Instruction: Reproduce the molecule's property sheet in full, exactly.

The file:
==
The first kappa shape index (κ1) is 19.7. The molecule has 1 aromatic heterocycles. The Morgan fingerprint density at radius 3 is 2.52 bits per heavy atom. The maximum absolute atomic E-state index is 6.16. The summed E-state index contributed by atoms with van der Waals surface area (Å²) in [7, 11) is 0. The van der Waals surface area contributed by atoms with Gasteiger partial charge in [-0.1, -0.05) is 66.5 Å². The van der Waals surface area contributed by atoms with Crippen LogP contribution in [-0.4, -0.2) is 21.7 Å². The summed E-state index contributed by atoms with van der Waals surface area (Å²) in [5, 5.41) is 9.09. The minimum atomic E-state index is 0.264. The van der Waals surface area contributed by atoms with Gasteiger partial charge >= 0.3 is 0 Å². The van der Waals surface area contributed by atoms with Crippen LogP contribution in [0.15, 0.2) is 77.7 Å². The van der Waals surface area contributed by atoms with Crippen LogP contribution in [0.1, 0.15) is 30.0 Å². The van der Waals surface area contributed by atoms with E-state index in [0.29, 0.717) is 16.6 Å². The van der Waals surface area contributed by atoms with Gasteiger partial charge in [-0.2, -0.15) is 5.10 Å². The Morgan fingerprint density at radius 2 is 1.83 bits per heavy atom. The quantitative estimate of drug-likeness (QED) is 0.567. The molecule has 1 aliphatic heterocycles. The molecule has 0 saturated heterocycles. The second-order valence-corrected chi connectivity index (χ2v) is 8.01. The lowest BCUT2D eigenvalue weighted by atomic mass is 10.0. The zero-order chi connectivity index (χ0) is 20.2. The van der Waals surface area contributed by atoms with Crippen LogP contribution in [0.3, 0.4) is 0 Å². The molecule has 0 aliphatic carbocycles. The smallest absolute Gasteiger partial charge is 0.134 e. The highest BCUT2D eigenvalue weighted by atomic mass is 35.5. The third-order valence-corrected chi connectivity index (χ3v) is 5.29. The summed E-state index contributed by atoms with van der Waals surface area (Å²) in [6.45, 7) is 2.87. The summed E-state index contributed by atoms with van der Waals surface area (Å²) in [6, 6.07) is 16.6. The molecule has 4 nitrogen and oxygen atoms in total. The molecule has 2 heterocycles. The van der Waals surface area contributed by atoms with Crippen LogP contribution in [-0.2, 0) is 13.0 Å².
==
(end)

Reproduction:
The first kappa shape index (κ1) is 19.7. The molecule has 1 aromatic heterocycles. The Morgan fingerprint density at radius 3 is 2.52 bits per heavy atom. The maximum absolute atomic E-state index is 6.16. The summed E-state index contributed by atoms with van der Waals surface area (Å²) in [7, 11) is 0. The van der Waals surface area contributed by atoms with Gasteiger partial charge in [-0.1, -0.05) is 66.5 Å². The van der Waals surface area contributed by atoms with Crippen LogP contribution in [-0.4, -0.2) is 21.7 Å². The summed E-state index contributed by atoms with van der Waals surface area (Å²) in [5, 5.41) is 9.09. The minimum atomic E-state index is 0.264. The van der Waals surface area contributed by atoms with Gasteiger partial charge >= 0.3 is 0 Å². The van der Waals surface area contributed by atoms with Crippen LogP contribution in [0.15, 0.2) is 77.7 Å². The van der Waals surface area contributed by atoms with Crippen LogP contribution in [0.1, 0.15) is 30.0 Å². The van der Waals surface area contributed by atoms with E-state index in [0.29, 0.717) is 16.6 Å². The van der Waals surface area contributed by atoms with Gasteiger partial charge in [-0.2, -0.15) is 5.10 Å². The Morgan fingerprint density at radius 2 is 1.83 bits per heavy atom. The quantitative estimate of drug-likeness (QED) is 0.567. The molecule has 1 aliphatic heterocycles. The molecule has 0 saturated heterocycles. The second-order valence-corrected chi connectivity index (χ2v) is 8.01. The lowest BCUT2D eigenvalue weighted by atomic mass is 10.0. The zero-order chi connectivity index (χ0) is 20.2. The van der Waals surface area contributed by atoms with Crippen LogP contribution in [0.3, 0.4) is 0 Å². The molecule has 0 aliphatic carbocycles. The smallest absolute Gasteiger partial charge is 0.134 e. The highest BCUT2D eigenvalue weighted by atomic mass is 35.5. The third-order valence-corrected chi connectivity index (χ3v) is 5.29. The summed E-state index contributed by atoms with van der Waals surface area (Å²) in [6.45, 7) is 2.87. The summed E-state index contributed by atoms with van der Waals surface area (Å²) in [6, 6.07) is 16.6. The molecule has 4 nitrogen and oxygen atoms in total. The molecule has 2 heterocycles. The van der Waals surface area contributed by atoms with Crippen LogP contribution in [-0.2, 0) is 13.0 Å².